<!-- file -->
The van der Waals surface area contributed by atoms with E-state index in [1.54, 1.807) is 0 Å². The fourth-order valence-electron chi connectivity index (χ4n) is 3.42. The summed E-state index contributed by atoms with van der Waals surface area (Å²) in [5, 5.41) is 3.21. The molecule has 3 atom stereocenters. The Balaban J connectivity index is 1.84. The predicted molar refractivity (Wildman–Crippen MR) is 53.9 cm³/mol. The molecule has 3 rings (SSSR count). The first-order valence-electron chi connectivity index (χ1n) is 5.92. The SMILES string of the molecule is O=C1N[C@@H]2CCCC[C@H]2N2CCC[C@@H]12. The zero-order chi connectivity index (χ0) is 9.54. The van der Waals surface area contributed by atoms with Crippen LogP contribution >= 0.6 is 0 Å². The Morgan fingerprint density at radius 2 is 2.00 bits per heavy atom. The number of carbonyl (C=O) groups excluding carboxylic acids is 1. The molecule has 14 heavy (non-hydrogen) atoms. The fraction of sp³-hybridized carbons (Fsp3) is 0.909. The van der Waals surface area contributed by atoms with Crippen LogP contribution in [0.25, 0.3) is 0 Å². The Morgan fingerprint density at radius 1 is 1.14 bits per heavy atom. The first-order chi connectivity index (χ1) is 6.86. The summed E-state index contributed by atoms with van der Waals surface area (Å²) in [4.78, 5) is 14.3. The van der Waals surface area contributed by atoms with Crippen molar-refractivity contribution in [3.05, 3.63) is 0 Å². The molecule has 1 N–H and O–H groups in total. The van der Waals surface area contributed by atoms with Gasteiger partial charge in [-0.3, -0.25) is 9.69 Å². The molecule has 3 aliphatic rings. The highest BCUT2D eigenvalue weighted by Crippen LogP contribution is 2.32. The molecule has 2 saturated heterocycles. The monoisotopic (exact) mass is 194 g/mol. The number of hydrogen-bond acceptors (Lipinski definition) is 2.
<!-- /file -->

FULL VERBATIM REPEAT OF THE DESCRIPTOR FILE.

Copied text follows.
The van der Waals surface area contributed by atoms with E-state index in [1.54, 1.807) is 0 Å². The fourth-order valence-electron chi connectivity index (χ4n) is 3.42. The summed E-state index contributed by atoms with van der Waals surface area (Å²) in [5, 5.41) is 3.21. The molecule has 3 atom stereocenters. The Balaban J connectivity index is 1.84. The predicted molar refractivity (Wildman–Crippen MR) is 53.9 cm³/mol. The molecule has 3 rings (SSSR count). The first-order valence-electron chi connectivity index (χ1n) is 5.92. The SMILES string of the molecule is O=C1N[C@@H]2CCCC[C@H]2N2CCC[C@@H]12. The zero-order chi connectivity index (χ0) is 9.54. The van der Waals surface area contributed by atoms with Crippen LogP contribution >= 0.6 is 0 Å². The Morgan fingerprint density at radius 2 is 2.00 bits per heavy atom. The number of carbonyl (C=O) groups excluding carboxylic acids is 1. The molecule has 14 heavy (non-hydrogen) atoms. The fraction of sp³-hybridized carbons (Fsp3) is 0.909. The van der Waals surface area contributed by atoms with Crippen LogP contribution in [0.25, 0.3) is 0 Å². The Morgan fingerprint density at radius 1 is 1.14 bits per heavy atom. The first-order chi connectivity index (χ1) is 6.86. The summed E-state index contributed by atoms with van der Waals surface area (Å²) in [4.78, 5) is 14.3. The van der Waals surface area contributed by atoms with Crippen molar-refractivity contribution in [3.05, 3.63) is 0 Å². The molecule has 1 N–H and O–H groups in total. The van der Waals surface area contributed by atoms with Gasteiger partial charge in [-0.3, -0.25) is 9.69 Å². The molecule has 3 aliphatic rings. The highest BCUT2D eigenvalue weighted by Crippen LogP contribution is 2.32. The molecule has 2 saturated heterocycles. The monoisotopic (exact) mass is 194 g/mol. The number of hydrogen-bond acceptors (Lipinski definition) is 2.